Can’t Believe Those Deals

As you’re considering places to go, if the deal is too good to be true, it probably is. Be wary of discount travel clubs and websites, vacation packages, and “going out of business” deals. These days, it’s incredibly easy to check the web for reviews on a particular company or deal to see whether it is legitimate, and if the service and price is as advertised. Tip: search keywords about the deal with the words “review,” “scam,” or “complaint.”

Keep Your Electronics & Data Safe

Whether you’re in a familiar place or a new one, do not leave your laptop, phone, or bag unattended in public; it only takes seconds for opportunistic thieves to grab your belongings and disappear. Even if you’re with your things, when sitting in public do not leave your bag or purse hanging from the back of your chair or by your feet, and keep your bag or purse zipped with all pockets closed.

For those big trips where you’re checking luggage, never store your valuables, electronics, or medications in anything you’re not carrying with you; every year hundreds of baggage handlers are caught stealing expensive items from travelers’ luggage.

Now is also a good time to make sure you have a strong passcode on your phone or tablet, along with a strong password on your laptop, to serve as barriers should something be stolen. A strong passcode contains more than four digits; a strong laptop password is at least eight characters long, contains upper and lower case letters, and numbers or special characters – this does make them complicated and hard to remember, but it is more effective and you can always use a password manager, such as the ones recommended in this article. And do not keep passcodes or passwords on a piece of paper (or anything else) that you carry with you.

dual-security

If you are traveling for business and have sensitive or personally identifiable data (PII) stored on your Northeastern laptop, please contact the Office of Information Security at ois@neu.edu before you leave. Laws and regulations govern how to store sensitive data on mobile devices while traveling, and the data or laptop may need to be encrypted to ensure its protection and compliance. For more information on PII, see the Appropriate Use Policy.

And even if nothing is nothing is stolen, there is always the chance that something will be lost. So it’s also a good idea to back up your mobile data before you go on a trip. External backup drives are inexpensive, and can also be encrypted for protection if they are ever stolen, and provide an easy and worry free solution to keep your data safe. Make sure to store your backup drive in a safe place.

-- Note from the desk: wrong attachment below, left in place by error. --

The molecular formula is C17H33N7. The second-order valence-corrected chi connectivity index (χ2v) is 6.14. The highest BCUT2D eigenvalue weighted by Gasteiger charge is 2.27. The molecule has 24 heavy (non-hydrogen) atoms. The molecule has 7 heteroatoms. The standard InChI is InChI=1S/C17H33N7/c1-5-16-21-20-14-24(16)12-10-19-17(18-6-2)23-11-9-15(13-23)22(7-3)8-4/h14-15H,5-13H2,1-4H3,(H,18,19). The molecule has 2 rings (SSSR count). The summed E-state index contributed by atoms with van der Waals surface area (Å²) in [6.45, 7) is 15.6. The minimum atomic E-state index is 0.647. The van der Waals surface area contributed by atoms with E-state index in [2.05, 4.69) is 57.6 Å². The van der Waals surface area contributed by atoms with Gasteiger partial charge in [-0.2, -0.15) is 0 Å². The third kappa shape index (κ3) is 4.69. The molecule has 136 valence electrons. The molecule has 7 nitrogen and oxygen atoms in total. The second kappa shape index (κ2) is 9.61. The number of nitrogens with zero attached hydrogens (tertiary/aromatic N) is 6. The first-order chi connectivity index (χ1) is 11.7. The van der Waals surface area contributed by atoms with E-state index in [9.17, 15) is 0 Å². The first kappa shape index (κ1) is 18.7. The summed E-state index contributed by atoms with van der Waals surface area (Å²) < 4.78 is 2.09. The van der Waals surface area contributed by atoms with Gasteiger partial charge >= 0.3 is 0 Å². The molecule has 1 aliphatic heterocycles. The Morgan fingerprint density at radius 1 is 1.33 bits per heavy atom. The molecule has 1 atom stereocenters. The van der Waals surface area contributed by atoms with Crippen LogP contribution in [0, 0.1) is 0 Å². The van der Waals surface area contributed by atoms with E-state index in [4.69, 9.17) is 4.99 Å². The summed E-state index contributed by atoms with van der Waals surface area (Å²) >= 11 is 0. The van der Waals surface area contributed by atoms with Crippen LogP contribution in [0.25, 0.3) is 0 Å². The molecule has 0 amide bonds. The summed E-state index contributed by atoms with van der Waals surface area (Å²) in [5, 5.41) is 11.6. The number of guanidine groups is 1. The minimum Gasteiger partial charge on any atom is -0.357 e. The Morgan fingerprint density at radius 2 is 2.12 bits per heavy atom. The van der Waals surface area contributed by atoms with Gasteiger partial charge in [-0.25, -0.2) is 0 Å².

A final tip: If you don’t need your electronic devices or valuables, leave them at home. You can’t lose what you don’t have.

Register Your Laptop with NUPD

Northeastern University Police Department will register your laptop free of charge. A small Stop Theft plate will be securely attached to your laptop, and the chances you’ll get it back if it’s stolen go up – just last month, NUPD posted about how they were able to reunite a registered laptop with its student owner.

To set up an appointment to register, please contact Crime Prevention Coordinator Off. John Farrell at 617.373.5402, Monday – Friday, 8 a.m. – 4 p.m.

You Have to Make Free and Public Wi-Fi Secure

Free and public wi-fi networks often have little or no security features, unlike NUwave, which is protected by enterprise encryption. What does this really mean to you? Third parties may be able to eavesdrop on or “sniff” your web browsing data, and read your usernames and passwords.

To protect yourself and your information, whenever possible, connect to a virtual private network (VPN) before logging into any website when using a free or public wi-fi network.

Northeastern offers the GlobalProtect VPN to connect securely to Northeastern resources, such as intranet websites, the shared Q:\ drive, and remote desktop connections. Learn more about the VPN and what Northeastern resources you can’t get to without it, and also how to use it.

globalprotect vpn graphic - itsweb

However, that VPN does not protect you when visiting non-Northeastern resources, such as your bank or Gmail – for full security on other networks, consider using a third party VPN service (such as those recommended in this article) to secure all your wireless connections.

Don’t Let the Social Media World Know You’re Gone

Posting your travel plans on open forms of social media lets people know when you will be away from your home or apartment, and criminals could use this opportunity to steal your belongings. Be careful about how many people are aware of your travel plans. Do you really know and trust all the friends or followers that you have on social media? In this case using #latergram may make the most sense.

Faculty/Staff – Do Set Your Out of Office

Whether you’re going on vacation and won’t be checking email, or are going to be traveling for work and you won’t be able to keep up with your smartphone, it’s always a good idea to set an automatic reply on your email. How long are you gone? How often will you be checking (if at all)? Who can they contact in the meantime?

Win-OOO

  • Outlook Web App – Settings gear icon > Automatic replies
  • Outlook for Windows – File > Automatic replies (Out of Office)
  • Outlook for Mac – Tools > Out of Office

Different Countries, Different Rules

And finally, if you are traveling internationally, keep in mind that each country has different laws and practices. Here are some tips for safe international travel at SecureNU.